Share this:

The issue of sex trafficking, particularly involving children, is a grave concern that demands our collective attention. As technology continues to advance, the internet has unfortunately become a tool that traffickers exploit to recruit, exploit, and sell their victims. This section aims to shed light on the intersection of sex trafficking and internet safety, equipping individuals with knowledge and resources to combat this heinous crime. By understanding the risks, signs, and preventive measures, we can work together to protect vulnerable children and create a safer online environment for all.


Sex Trafficking is the act of compelling a person to engage in commercial sex.

Teen Sex Trafficking is exploiting someone under the age of 18 to engage in commercial sex acts.

Commercial Sex is any sexual act in exchange for anything of value (it should be noted that it does not have to be an exchange of cash money, it can be anything that holds value such as food, clothing, shelter, etc.)

Prevalence and Scope

The prevalence of human trafficking worldwide is indeed staggering, but due to the hidden nature of the crime and challenges in data collection, obtaining accurate statistics is a complex task. However, here are some available figures that highlight the scope of human trafficking:

  1. Global Estimates: According to the International Labour Organization (ILO), an estimated 24.9 million people were victims of forced labor in 2016, including those subjected to human trafficking for both labor and sexual exploitation.
  2. Forced Labor: The Global Slavery Index, published by the Walk Free Foundation, estimated that there were 40.3 million victims of modern slavery in 2016. This includes individuals trapped in forced labor, forced marriage, and human trafficking.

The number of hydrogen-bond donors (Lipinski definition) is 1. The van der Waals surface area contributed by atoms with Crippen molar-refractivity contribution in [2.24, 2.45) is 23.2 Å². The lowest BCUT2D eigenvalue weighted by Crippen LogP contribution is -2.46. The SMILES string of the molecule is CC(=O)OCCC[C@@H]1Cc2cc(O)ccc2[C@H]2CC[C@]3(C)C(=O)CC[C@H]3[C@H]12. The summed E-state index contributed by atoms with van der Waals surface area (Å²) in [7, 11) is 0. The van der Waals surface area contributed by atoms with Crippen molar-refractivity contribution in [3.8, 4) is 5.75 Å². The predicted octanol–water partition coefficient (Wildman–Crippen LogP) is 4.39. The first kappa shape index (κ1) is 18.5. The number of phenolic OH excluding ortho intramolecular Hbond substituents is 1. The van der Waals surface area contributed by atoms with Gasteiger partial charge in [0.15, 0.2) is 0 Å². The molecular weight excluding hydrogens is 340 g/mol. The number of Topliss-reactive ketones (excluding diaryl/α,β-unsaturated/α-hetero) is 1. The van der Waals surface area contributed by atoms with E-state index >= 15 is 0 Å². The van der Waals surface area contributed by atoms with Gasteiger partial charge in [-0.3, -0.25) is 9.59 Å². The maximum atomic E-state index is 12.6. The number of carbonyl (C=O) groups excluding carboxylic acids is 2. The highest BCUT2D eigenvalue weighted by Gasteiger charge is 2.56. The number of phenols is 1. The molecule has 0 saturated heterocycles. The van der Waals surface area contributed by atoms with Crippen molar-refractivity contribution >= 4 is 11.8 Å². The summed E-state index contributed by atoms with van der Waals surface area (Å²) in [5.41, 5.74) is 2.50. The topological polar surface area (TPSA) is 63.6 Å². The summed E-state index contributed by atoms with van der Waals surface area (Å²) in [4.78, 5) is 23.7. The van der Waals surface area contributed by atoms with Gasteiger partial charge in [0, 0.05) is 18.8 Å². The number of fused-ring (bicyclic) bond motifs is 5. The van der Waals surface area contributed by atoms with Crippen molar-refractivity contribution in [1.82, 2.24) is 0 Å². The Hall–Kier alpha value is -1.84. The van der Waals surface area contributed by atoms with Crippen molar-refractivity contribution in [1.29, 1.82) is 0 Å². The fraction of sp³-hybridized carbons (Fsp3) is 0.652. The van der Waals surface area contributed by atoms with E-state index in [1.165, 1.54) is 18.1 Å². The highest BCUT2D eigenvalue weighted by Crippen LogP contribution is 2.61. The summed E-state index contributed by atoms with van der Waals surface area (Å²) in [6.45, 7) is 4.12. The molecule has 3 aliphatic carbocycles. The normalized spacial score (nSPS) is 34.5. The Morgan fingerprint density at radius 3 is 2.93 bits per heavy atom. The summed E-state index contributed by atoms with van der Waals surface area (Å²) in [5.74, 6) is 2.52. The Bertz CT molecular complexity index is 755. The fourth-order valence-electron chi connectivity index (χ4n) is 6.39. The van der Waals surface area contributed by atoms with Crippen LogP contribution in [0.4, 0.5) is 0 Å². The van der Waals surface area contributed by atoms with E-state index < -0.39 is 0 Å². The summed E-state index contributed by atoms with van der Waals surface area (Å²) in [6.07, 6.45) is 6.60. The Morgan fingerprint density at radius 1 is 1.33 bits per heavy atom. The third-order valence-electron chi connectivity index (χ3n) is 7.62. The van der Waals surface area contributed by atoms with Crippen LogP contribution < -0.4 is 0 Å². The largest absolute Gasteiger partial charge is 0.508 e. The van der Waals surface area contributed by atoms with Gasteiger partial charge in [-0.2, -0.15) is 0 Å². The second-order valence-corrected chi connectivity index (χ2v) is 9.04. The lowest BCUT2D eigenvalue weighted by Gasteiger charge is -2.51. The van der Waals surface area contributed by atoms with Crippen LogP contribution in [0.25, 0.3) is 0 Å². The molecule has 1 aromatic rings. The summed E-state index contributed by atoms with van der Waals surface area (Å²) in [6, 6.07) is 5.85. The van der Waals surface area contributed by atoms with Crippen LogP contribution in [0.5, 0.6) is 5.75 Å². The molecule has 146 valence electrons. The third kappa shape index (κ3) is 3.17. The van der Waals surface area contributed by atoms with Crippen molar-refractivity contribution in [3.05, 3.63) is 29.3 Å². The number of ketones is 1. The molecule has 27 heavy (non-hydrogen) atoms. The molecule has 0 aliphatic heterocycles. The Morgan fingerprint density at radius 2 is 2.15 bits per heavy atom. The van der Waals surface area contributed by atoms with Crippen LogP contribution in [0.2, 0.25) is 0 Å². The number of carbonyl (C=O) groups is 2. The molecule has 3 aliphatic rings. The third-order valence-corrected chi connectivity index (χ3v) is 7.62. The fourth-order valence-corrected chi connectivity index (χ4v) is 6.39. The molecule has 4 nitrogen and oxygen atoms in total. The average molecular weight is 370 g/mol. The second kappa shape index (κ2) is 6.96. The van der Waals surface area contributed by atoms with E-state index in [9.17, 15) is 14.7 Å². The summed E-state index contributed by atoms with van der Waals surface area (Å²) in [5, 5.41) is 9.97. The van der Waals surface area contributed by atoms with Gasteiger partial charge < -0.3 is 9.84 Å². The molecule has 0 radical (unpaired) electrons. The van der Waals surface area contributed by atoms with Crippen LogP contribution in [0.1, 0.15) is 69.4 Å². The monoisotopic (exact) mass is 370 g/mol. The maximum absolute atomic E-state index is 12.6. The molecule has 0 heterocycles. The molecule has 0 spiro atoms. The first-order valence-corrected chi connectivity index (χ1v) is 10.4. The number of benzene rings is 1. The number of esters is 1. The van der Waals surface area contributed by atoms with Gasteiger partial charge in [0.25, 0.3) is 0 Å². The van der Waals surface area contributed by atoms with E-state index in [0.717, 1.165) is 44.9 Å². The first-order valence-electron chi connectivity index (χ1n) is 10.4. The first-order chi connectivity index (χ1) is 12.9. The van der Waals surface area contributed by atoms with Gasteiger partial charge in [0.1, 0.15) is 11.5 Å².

3. Sex Trafficking: The United Nations Office on Drugs and Crime (UNODC) reported that nearly 80% of detected trafficking victims are trafficked for sexual exploitation, with women and girls accounting for the majority of victims.
  4. Child Trafficking: UNICEF estimates that about 1 in 4 victims of human trafficking are children. Many children are trafficked for various purposes, including sexual exploitation, forced labor, child soldiers, and domestic servitude.
  5. Geographic Distribution: Human trafficking occurs worldwide, with hotspots including regions such as Southeast Asia, Sub-Saharan Africa, Eastern Europe, and Central America. However, it is important to note that human trafficking is not limited to these areas and exists in various forms across the globe.
  6. Underreporting: The true extent of human trafficking is difficult to capture accurately due to underreporting and the clandestine nature of the crime. Many victims fear retaliation, lack trust in law enforcement, or are unaware of their rights, contributing to low reporting rates.
  7. Data Challenges: Limited resources, differing definitions across countries, and inconsistent data collection methods make it challenging to obtain comprehensive and reliable statistics on human trafficking.

It is crucial to acknowledge that these statistics only provide a glimpse into the vast and complex reality of human trafficking. The hidden nature of the crime, coupled with its diverse forms and the challenges in data collection, underscores the need for continued efforts to raise awareness, improve data collection mechanisms, and enhance international cooperation to combat human trafficking effectively.

Additional Statistics
about Sex Trafficking